A sheriff in Virginia has apologized to a Black pastor who was mistakenly arrested after he called authorities for help during an alleged attack by a white family earlier this month.
Pastor Leon McCray was at his home on June 1 when he saw two people trying to dump a refrigerator on his property, he recounted during a church service Sunday. When McCray told them to stop, one person proceeded to verbally attack him and the other one went to get three other people.
McCray said that all five people started attacking him verbally and physically. They were "threatening to kill me... telling me that my Black life didn't matter," he said. That's when he felt the need to pull his concealed firearm to save his life, he said. The group of people then left and McCray proceeded to call 9-1-1 for help.
But when authorities arrived, they didn't ask McCray what happened, he said. They spoke to the white family of five who had just attacked him, he said.
"I was not given an opportunity to speak," said McCray, adding that officers told him they had to arrest him for brandishing a gun. "And I said, what about the trespassing and the assault?"
Instead, McCray "was handcuffed in front of my assaulters" by an officer who has known him from the community for over 20 years, he said, adding "they waved at me as I go down the road... . Do you know how disturbing that is?"
It was "a day that changed my life," the pastor said.
On Friday, Shenandoah County Sheriff Timothy Carter announced that the brandishing charge against McCray would be dropped and that five people were arrested after the sheriff's office "obtained warrants for more severe charges regarding this investigation."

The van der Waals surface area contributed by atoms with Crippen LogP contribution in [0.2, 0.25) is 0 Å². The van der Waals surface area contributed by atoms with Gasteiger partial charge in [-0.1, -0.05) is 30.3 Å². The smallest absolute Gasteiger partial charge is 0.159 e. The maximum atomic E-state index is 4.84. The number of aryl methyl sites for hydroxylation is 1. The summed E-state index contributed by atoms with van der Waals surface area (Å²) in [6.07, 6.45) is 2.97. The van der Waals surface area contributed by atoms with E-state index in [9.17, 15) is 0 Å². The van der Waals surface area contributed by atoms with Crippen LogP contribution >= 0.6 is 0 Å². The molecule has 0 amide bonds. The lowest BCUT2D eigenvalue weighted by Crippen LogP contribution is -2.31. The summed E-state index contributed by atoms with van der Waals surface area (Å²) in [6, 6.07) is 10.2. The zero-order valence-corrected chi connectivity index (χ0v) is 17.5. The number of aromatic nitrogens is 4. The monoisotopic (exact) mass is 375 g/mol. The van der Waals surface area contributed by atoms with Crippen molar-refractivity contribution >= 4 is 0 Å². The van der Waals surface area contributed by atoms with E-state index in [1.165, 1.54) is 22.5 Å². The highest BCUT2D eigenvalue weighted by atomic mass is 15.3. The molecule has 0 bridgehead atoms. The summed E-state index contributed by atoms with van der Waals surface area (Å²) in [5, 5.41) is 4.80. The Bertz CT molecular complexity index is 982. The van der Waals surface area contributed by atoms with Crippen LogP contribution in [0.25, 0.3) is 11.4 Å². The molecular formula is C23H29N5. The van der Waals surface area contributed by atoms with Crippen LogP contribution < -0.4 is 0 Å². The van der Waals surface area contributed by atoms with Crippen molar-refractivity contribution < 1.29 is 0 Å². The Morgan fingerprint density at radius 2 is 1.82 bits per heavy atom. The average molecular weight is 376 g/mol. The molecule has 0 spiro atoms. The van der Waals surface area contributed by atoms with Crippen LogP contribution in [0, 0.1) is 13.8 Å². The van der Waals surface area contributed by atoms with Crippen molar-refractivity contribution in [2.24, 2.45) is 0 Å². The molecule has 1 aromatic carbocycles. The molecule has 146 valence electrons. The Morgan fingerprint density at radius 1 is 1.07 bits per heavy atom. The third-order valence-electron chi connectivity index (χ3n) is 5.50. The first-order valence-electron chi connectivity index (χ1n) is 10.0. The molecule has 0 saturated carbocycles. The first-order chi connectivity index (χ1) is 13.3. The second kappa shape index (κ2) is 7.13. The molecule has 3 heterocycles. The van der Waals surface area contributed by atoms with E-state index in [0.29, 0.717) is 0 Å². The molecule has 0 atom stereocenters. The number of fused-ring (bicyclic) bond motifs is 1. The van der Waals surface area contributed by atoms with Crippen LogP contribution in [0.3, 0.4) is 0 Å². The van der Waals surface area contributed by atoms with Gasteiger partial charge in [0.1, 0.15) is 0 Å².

Donny Salyers, 43, Dennis Salyers, 26, Farrah Salyers, 42, Christopher Sharp, 57, and Amanda Salyers, 26, are all facing charges for hate crimes and various degrees of assault. Both Donny and Dennis Salyers are also charged with assault and battery. Sharp and Amanda Salyers are also charged with trespassing.
"All persons are currently being held without bond. This is still an ongoing investigation," said Carter.
The family's arrest came after Carter met with McCray on June 3 to discuss the incident.
"It was apparent to me that the charge of brandishing was certainly not appropriate. Actually, as I told Mr. McCray, if I were faced with similar circumstances, I would have probably done the same thing," Carter said in a statement, referring to the pastor's pulling out his firearm in self-defense.
According to Carter, sheriffâ€™s deputies responded to a call of "a person brandishing a firearm" on June 1. Upon their arrival, they arrested McCray.
"I have apologized to Mr. McCray, and I appreciate his patience as I have worked through these matters," said Carter, adding that he placed two of his staff supervisors on unpaid administrative leave, "while I complete and administrative review of the initial incident."